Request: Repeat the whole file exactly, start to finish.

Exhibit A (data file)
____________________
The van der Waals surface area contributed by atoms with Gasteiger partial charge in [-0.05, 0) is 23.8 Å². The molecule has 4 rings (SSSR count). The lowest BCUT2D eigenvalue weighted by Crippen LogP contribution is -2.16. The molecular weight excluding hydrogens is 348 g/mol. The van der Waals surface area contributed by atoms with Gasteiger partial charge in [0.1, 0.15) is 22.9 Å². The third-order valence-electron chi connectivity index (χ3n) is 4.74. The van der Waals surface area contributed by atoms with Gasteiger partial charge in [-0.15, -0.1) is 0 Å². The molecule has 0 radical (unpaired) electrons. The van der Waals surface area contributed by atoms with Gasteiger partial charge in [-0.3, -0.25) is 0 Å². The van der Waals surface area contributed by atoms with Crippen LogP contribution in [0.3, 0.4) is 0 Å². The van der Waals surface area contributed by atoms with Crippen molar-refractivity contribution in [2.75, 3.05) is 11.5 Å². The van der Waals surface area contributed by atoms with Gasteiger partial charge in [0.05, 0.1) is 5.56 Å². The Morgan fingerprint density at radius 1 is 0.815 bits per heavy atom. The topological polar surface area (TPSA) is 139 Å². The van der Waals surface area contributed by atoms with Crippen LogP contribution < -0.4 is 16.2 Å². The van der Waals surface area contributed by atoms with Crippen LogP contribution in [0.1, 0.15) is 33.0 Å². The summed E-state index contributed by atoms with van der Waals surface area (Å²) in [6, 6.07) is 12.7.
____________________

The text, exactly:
The van der Waals surface area contributed by atoms with Gasteiger partial charge in [-0.05, 0) is 23.8 Å². The molecule has 4 rings (SSSR count). The lowest BCUT2D eigenvalue weighted by Crippen LogP contribution is -2.16. The molecular weight excluding hydrogens is 348 g/mol. The van der Waals surface area contributed by atoms with Gasteiger partial charge in [0.1, 0.15) is 22.9 Å². The third-order valence-electron chi connectivity index (χ3n) is 4.74. The van der Waals surface area contributed by atoms with Gasteiger partial charge in [-0.15, -0.1) is 0 Å². The molecule has 0 radical (unpaired) electrons. The van der Waals surface area contributed by atoms with Gasteiger partial charge in [-0.3, -0.25) is 0 Å². The van der Waals surface area contributed by atoms with Crippen LogP contribution in [0.3, 0.4) is 0 Å². The van der Waals surface area contributed by atoms with Crippen molar-refractivity contribution in [2.75, 3.05) is 11.5 Å². The van der Waals surface area contributed by atoms with Gasteiger partial charge in [0.05, 0.1) is 5.56 Å². The Morgan fingerprint density at radius 1 is 0.815 bits per heavy atom. The topological polar surface area (TPSA) is 139 Å². The van der Waals surface area contributed by atoms with Crippen LogP contribution < -0.4 is 16.2 Å². The van der Waals surface area contributed by atoms with Crippen LogP contribution in [0.1, 0.15) is 33.0 Å². The summed E-state index contributed by atoms with van der Waals surface area (Å²) in [6, 6.07) is 12.7.